- Sing music. Use your voice to share a piece of music.
- Listen to music. Enjoy the sound and lyrics.
- Move to music.It can be as simple as tapping your toes together or as complicated as a coordinated dance.
- Discuss lyrics. Read or listen to the lyrics of a song and talk about their meaning.
- Play an instrument. Use an instrument like a piano, guitar, drums, etc. to share music.
Music Therapy is reimbursable by some major private insurances. It is slowly being recognized more as a necessary service that helps to reach a recipient's goals medically, socially, and educationally. Medicare and Medicaid have also covered Music Therapy services in the past through waiver programs that are specific to certain states.
Through musical involvement in the therapeutic context, your abilities are strengthened and transferred to other areas of your life. For example, you might work on vowel sounds by singing, which supports using those sounds when speaking. Music therapy can have a positive effect on many aspects of your life.
The easiest way is by searching online for Music Therapists near your location. Many MT-BCs have their own practices with private clients and contracts with outside facilities like nursing homes or schools. They can also be employed full time by schools, nursing homes, hospices, and hospitals. There is a search tool on the American Music Therapy Association's website where one can search for Music Therapists in their area based on their specialties and/or the current population they are working with.
Q. Tell us about you - your credentials - how long you have been practicing music therapy - what type of credentials you are required to have as a music therapist?
I have been a Board-Certified Music Therapist for nearly 8 years. My practice has mainly been with the hospice and geriatric populations. Second to that experience, I have worked with children who have multiple disabilities including physical disabilities, developmental disabilities, and those on the Autism Spectrum.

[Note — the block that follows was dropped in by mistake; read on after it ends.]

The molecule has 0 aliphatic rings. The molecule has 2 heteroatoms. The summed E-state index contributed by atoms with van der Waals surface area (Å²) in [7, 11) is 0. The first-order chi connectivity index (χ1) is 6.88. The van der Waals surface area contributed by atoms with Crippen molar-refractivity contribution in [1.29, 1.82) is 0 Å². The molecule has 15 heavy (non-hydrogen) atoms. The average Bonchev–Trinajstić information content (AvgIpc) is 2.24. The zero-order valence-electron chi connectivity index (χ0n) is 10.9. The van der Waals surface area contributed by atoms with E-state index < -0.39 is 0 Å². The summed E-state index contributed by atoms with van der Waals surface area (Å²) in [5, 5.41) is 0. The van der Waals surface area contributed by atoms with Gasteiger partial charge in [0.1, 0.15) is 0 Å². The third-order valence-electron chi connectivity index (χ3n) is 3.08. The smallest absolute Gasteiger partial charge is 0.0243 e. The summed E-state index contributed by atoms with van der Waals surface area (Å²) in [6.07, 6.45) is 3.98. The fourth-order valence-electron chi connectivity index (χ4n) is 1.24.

The credentials a trained Music Therapist has is MT-BC, or Music Therapist Board Certified. One obtains this certification after four years of college level curriculum with well-rounded course work including Anatomy & Physiology, Abnormal Psychology, Music Theory, Statistics, and classes specifically for Music Therapy with certain populations. This course work also includes 1200 hours of clinical and internship hours and passing the certification exam created and maintained by the Certification Board for Music Therapists (CBMT). Music Therapists are certified professionals. This means that a person who has obtained their MT-BC can practice in most states throughout America except for a few that require master’s level education before certification.
Music Therapy is the clinical & evidence-based use of music interventions to accomplish individualized goals within a therapeutic relationship by a credentialed professional who has completed an approved music therapy program. Music therapy interventions can address a variety of healthcare & educational goals, and many can benefit from music therapy services. The base of evidence in music therapy research is extensive and strong.
About Kelly Preston
Kelly Preston, MT-BC
Music Therapist Board Certified